The chefs at Tapas Lantana source produce from an Indiantown farm and also dry-age their own beef in-house. These local ingredients help lend homey flavors to the menu of Spanish-influenced small plates such as sliders with ground beef, chorizo, and shoestring plantains. The chefs can also customize paella for a whole table of guests by infusing the rice dish with paprika, garlic, and the diners' choice of four ingredients, such as chorizo, scallops or wild mushrooms.
Dark wooden tones, candelabras with drips of dried wax, and an immense marble-topped bar help to create a rustic ambiance inside what Boca Raton magazine described as "one of the prettiest dining rooms this side of the Mississippi." Along the sunset-orange walls, an extensive selection of Spanish, Italian, and South American wines rest in cubbies, like pet dragons during first-grade naptime.
Fifty years is a long time to run a restaurant, but Grandma Pearl isn't done yet. Although the 99-year-old founder of Pearl's Next Generation Restaurant has passed along many of the duties of the business to her family, she still exerts her influence, stopping in now and then to make sure the place is up to snuff.
Not that the three subsequent generations who have taken over operations are complaining. For them, the restaurant serves as a family dining room, a place they can come to enjoy each other's company and Pearl's original home cooked recipes. Visitors, too, can stop by for patty melts, meatloaf, and spaghetti and meatballs. They can also join Pearl, her family, and her staff in the family-friendly sports bar to catch a game, enjoy some home cooking, and maybe sip from a pitcher of beer. Pearl's particular specialty remains desserts, though. She whips up brownies, cakes, and cookies beloved by her entire family, and her great-granddaughter swears by the rice pudding.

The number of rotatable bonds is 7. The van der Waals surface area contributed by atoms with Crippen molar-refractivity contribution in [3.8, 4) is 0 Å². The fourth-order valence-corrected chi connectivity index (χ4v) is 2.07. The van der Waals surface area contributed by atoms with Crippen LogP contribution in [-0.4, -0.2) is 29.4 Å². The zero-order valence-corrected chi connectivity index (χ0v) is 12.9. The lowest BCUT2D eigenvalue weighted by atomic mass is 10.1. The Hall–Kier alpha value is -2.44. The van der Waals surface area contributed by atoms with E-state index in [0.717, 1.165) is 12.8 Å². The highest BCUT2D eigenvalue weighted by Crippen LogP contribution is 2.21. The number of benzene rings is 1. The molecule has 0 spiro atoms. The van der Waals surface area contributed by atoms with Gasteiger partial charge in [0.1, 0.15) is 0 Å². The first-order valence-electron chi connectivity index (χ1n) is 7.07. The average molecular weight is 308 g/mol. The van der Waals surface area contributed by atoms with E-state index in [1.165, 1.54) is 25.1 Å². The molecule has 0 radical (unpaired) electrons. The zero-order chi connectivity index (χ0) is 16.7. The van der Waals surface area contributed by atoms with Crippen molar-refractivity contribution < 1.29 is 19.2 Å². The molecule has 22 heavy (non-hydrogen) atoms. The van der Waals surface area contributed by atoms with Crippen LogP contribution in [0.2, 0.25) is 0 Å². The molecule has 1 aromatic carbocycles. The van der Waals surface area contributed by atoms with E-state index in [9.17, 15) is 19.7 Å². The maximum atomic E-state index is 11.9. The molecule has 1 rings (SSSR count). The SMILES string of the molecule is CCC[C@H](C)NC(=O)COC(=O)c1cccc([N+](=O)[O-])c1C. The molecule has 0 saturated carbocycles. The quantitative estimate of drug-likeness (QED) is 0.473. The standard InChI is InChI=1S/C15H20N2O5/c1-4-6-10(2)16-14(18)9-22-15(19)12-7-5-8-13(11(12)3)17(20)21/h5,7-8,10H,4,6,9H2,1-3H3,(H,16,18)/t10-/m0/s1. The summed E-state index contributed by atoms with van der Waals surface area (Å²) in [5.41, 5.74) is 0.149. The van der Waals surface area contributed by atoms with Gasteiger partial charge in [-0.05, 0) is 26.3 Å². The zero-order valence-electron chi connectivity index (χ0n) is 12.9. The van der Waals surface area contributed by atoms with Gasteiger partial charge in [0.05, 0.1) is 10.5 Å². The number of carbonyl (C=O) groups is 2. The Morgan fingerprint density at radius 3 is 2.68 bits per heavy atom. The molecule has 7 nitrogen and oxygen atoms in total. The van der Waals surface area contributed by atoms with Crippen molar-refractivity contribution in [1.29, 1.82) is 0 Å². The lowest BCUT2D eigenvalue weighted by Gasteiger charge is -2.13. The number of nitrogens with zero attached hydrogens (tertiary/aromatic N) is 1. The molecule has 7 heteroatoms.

The name of the restaurant is Tony's Pasta & Pizza, but another good name would have been Tony's Giant Menu. That's because the chefs pull more than 15 types of piping-hot pies out of the oven?along with a build-your-own option. They slide these pizzas next to trays of homemade lasagna, eggplant parmigiana, and garlic-roll appetizers. For those who lunch, the team also prepares gourmet sandwiches such as philly cheesesteaks and cold Italian subs.
The hookah's natural habitat is not a nightclub with crashing music and empty drinks slamming against tables. The hookah experience, according to Kimm Smith of Hookah House, should be unrushed and mellow. "It's very meditative," she says, "and should be shared with people you care about." This was the atmosphere in which co-owner Zo spent his childhood in Algeria, where people would spend long hours gathering with friends and families in hookah lounges. He and his Bostonian wife, Michelle, wanted to bring that aspect of Algerian culture to the United States, both to spread a feeling of community and as an homage to the marriage of their distinct backgrounds.